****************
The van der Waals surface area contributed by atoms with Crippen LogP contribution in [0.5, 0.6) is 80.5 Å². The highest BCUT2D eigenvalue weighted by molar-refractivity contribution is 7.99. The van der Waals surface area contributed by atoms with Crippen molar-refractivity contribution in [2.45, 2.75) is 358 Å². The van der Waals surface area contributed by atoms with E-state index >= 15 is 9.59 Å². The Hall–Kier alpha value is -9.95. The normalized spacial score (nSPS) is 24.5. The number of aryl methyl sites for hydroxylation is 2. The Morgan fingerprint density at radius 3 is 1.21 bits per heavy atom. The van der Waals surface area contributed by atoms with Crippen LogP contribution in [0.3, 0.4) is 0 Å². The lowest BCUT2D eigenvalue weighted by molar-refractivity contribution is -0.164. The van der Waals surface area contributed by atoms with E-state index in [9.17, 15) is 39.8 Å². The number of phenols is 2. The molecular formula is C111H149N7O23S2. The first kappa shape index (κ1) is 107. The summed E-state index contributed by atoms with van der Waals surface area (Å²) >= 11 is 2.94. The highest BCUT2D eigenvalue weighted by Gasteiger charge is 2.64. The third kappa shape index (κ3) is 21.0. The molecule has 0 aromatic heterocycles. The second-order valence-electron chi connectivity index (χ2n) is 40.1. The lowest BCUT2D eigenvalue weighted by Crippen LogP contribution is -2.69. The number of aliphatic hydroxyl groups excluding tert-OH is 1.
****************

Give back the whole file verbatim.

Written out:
The van der Waals surface area contributed by atoms with Crippen LogP contribution in [0.5, 0.6) is 80.5 Å². The highest BCUT2D eigenvalue weighted by molar-refractivity contribution is 7.99. The van der Waals surface area contributed by atoms with Crippen molar-refractivity contribution in [2.45, 2.75) is 358 Å². The van der Waals surface area contributed by atoms with E-state index >= 15 is 9.59 Å². The Hall–Kier alpha value is -9.95. The normalized spacial score (nSPS) is 24.5. The number of aryl methyl sites for hydroxylation is 2. The Morgan fingerprint density at radius 3 is 1.21 bits per heavy atom. The van der Waals surface area contributed by atoms with Crippen LogP contribution in [0.3, 0.4) is 0 Å². The lowest BCUT2D eigenvalue weighted by molar-refractivity contribution is -0.164. The van der Waals surface area contributed by atoms with E-state index in [9.17, 15) is 39.8 Å². The number of phenols is 2. The molecular formula is C111H149N7O23S2. The first kappa shape index (κ1) is 107. The summed E-state index contributed by atoms with van der Waals surface area (Å²) >= 11 is 2.94. The highest BCUT2D eigenvalue weighted by Gasteiger charge is 2.64. The third kappa shape index (κ3) is 21.0. The molecule has 0 aromatic heterocycles. The second-order valence-electron chi connectivity index (χ2n) is 40.1. The lowest BCUT2D eigenvalue weighted by Crippen LogP contribution is -2.69. The number of aliphatic hydroxyl groups excluding tert-OH is 1.